Jan Otto Beitnes

Jan Otto Beitnes, MD, PhD, Senior Consultant, Department of Cardiology, Oslo University Hospital, Rikshospitalet

Beitnes defended his PhD thesis "Cell therapy in acute myocardial infarctio" in February 2012. He investigated the effect of different types of stem cell treatment after acute myocardial infarction.

The ASTAMI study was conducted in 2003-05. 100 patients treated with acute PCI (percutanious coronary intervention) for left frontal vein due to acute myocardial infarction were randomized to a group receiving cell therapy and a control group. Both groups received regular medical treatment. In the cell group, bone marrow cells were harvested and were injected into the coronary artery of the heart 5-8 days after the infarction.

The follow-up study showed low incidence of reinfarction, stroke, death, arrhythmias and other clinical events three years after cell treatment, with no signs of difference between the groups. Working capacity and quality of life were similar in both groups. Treatment with bone marrow cells had no significant effect on the heart's structure or function assessed by MRI and extensive ultrasound analyzes of the heart.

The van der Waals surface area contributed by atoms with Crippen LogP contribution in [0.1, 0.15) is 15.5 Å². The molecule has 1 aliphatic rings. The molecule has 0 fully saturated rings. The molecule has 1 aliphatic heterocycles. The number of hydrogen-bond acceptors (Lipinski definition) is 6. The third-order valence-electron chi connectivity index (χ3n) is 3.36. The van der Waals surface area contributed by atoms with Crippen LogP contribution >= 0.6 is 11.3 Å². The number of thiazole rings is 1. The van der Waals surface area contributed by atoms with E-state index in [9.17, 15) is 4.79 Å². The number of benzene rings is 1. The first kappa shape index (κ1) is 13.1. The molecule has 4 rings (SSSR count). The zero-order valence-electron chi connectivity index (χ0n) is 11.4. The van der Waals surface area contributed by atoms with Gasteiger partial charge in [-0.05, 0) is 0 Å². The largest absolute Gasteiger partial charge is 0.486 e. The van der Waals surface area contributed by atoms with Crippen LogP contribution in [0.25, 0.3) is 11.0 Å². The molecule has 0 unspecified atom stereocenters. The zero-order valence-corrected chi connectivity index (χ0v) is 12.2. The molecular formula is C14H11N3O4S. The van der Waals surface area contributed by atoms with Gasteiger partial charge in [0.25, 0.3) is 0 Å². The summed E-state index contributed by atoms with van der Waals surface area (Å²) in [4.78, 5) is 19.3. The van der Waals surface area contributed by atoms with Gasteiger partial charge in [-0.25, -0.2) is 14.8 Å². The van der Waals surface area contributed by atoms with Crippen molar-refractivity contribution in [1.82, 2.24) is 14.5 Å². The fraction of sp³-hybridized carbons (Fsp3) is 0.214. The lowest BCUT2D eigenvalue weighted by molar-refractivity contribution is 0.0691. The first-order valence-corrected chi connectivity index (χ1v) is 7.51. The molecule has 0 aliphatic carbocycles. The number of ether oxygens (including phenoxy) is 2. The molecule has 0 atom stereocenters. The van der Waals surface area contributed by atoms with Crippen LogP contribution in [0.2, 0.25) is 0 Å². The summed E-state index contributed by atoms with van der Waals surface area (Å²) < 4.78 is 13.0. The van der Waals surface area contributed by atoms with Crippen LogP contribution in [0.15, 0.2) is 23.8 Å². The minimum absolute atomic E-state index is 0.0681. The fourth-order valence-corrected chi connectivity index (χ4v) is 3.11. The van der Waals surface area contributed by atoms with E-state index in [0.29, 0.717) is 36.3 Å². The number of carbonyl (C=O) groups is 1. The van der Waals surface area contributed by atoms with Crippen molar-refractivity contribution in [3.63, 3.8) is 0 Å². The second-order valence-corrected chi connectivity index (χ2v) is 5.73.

Mesenchymal stem cells (MSC) can be harvested from adipose tissue and muscle tissue, and when these cells are grown and then injected into the heart after a heart attack, a reduction in infarct size and improvement of cardiac function can be seen four weeks after the treatment. The injected cells do not appear to form heart muscle or vascular structures themselves, but affect the healing process after the infarction in another way. MSC are relevant cells for testing in further studies.

 


Heart SFI